I think it's a great idea in principle. It is very easy to become lost in an MMO game as you are essentially "forced" to progress through the game content, and games tend to contain a number of "artificial timesinks" to ensure you continue playing (and therefore paying as most MMO's require monthly subscription fees). The main problem I see with this is that instead of logging off the computer and going out into the real world, people will simply use the time they are forced offline to play another game or research for hints and tips on the Internet; in essence it does not really curb their game play at all but teaches them how to play smarter and make better use of their online time.
Paul, Darlington, UK

I am a gamer and I think this new time limit is a great idea. Some of the games nowadays are highly time consuming, and may cause several problems like strained social relationships or lack of sleep. It may seem as an infringement upon personal freedom, but in my opinion it would help more than harm.
Devon, Las Vegas, USA

As always when the authorities try to control an industry, the consumers will find a way around it. For example, creating another account - this would enable 10 hours of online play a day without serious penalties (albeit forcing to use two characters and pay two subscriptions). It does seem that once again though online computer games are vilified, but what about being addicted to TV, books, offline video games, etc ?
Tom, Dublin, Ireland

This new regulation is a very good one from my experience. I used to play online games and was part of team. The clan leader would spend his entire day playing the game and refused any advice I gave to him. Because of this, his scheduled marriage was called off and he didn't earn his degree in college for lack of study. It is a very serious issue that needs to be dealt with before there's a crash in the overall contribution to society by teens.
Suvorin Ashbrook , Miami, FL

I think game play limitation may not be favourable to the gaming population, but has become necessary. It seems like every few weeks you hear about another kid that dies or is hospitalized because they were playing a game for ridiculous periods of time with no break. Sometimes people forget there's a real world to live in, not just a virtual one.
Danielle, San Francisco, USA

Speaking as a gamer, I can honestly say that gaming can be an addiction just like any other. However, I wholeheartedly oppose sledgehammer "solutions" like this. They only serve to punish those gamers who prefer to spend extended periods of leisure time, like weekends, gaming. Often times individuals who abandon social lives or work for gaming have other issues, just like drug and alcohol abusers who do the same. This ban will not address those issues and the sufferers will simply find another escapist outlet.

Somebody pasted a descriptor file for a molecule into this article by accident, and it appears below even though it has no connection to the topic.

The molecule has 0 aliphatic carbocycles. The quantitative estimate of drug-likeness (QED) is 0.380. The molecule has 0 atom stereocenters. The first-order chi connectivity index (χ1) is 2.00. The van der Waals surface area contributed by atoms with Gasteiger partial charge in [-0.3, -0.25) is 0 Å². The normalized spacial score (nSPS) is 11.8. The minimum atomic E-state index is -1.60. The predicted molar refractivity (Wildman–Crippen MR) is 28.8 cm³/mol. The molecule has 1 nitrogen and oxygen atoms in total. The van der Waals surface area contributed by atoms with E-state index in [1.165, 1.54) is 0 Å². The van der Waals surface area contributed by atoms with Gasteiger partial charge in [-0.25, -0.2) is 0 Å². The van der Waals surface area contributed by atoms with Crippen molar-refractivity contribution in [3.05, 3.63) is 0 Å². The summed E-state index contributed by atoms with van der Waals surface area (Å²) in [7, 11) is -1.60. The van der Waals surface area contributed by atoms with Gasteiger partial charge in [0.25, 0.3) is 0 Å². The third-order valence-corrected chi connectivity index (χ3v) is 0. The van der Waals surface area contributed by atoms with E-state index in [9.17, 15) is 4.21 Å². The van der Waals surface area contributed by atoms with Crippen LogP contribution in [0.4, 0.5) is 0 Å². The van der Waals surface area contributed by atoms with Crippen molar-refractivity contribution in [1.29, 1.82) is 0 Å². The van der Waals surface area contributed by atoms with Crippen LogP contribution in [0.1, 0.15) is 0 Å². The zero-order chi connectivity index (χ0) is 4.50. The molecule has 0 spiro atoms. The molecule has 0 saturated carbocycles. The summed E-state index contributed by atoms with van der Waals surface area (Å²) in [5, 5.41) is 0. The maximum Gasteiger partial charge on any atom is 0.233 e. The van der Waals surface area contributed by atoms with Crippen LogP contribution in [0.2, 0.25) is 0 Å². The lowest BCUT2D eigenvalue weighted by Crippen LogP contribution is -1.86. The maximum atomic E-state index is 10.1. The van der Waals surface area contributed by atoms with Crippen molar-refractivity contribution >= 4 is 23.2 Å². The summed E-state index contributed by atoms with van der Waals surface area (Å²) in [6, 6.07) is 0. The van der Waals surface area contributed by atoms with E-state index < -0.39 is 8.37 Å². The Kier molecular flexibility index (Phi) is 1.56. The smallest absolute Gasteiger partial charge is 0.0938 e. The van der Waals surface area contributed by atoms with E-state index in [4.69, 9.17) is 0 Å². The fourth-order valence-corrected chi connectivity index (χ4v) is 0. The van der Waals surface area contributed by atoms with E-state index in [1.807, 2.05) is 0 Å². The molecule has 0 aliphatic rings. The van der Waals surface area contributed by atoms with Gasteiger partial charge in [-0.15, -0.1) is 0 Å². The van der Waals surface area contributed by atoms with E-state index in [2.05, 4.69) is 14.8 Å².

Dave, Minneapolis, USA

As a retail manager I have experienced down turns in performance from junior male members of staff, upon investigating cause for this it became apparent several of them had been playing MMORPG games to the early hours of the morning, then attempting a complete a days work on a few hours sleep. I myself do enjoy online gaming, but feel that responsible use should be encouraged properly before forced restrictions are applied, I think these types of restrictions can infringe upon peoples rights.
Colin Winterburn, Welwyn Gdn City, England,UK

I am an avid gamer of mostly first person shooters. I definitely see that spending too much time in a fake world, limits what we are capable of doing in the real world. All of us are political beasts, we need social interaction that a virtual world cannot provide. Not to mention the lack of actual food and real procreation. However, three hours is not enough time to allow players to game. Prime time television lasts longer than that and then folks often watch the news.
Dan Alexander, Lawrence, Kansas, USA

I think the government should have done this sooner. Many of my friends in China are crazy about online gaming. They can live in a internet cafe for couple days just to play the games, they can eat and sleep right there. Not mention most of them are students, they are willing to skip school to play the games which is unacceptable.
Aaron Lee, Newark, DE USA




SEE ALSO:
Tapping into China's online gamers
25 Jun 05 |  Technology
China censors online video games
01 Jun 04 |  Technology
Online worlds draw gamers closer
22 Aug 05 |  Technology
Fantasies inspire Chinese gamers
26 Apr 05 |  Business
China's tight rein on online growth
08 Mar 05 |  Technology
China 'ripe' for media explosion
13 Mar 05 |  Technology
Losing yourself in online gaming
17 Feb 05 |  Technology


RELATED INTERNET LINKS:
The BBC is not responsible for the content of external internet sites


PRODUCTS AND SERVICES

Americas Africa Europe Middle East South Asia Asia Pacific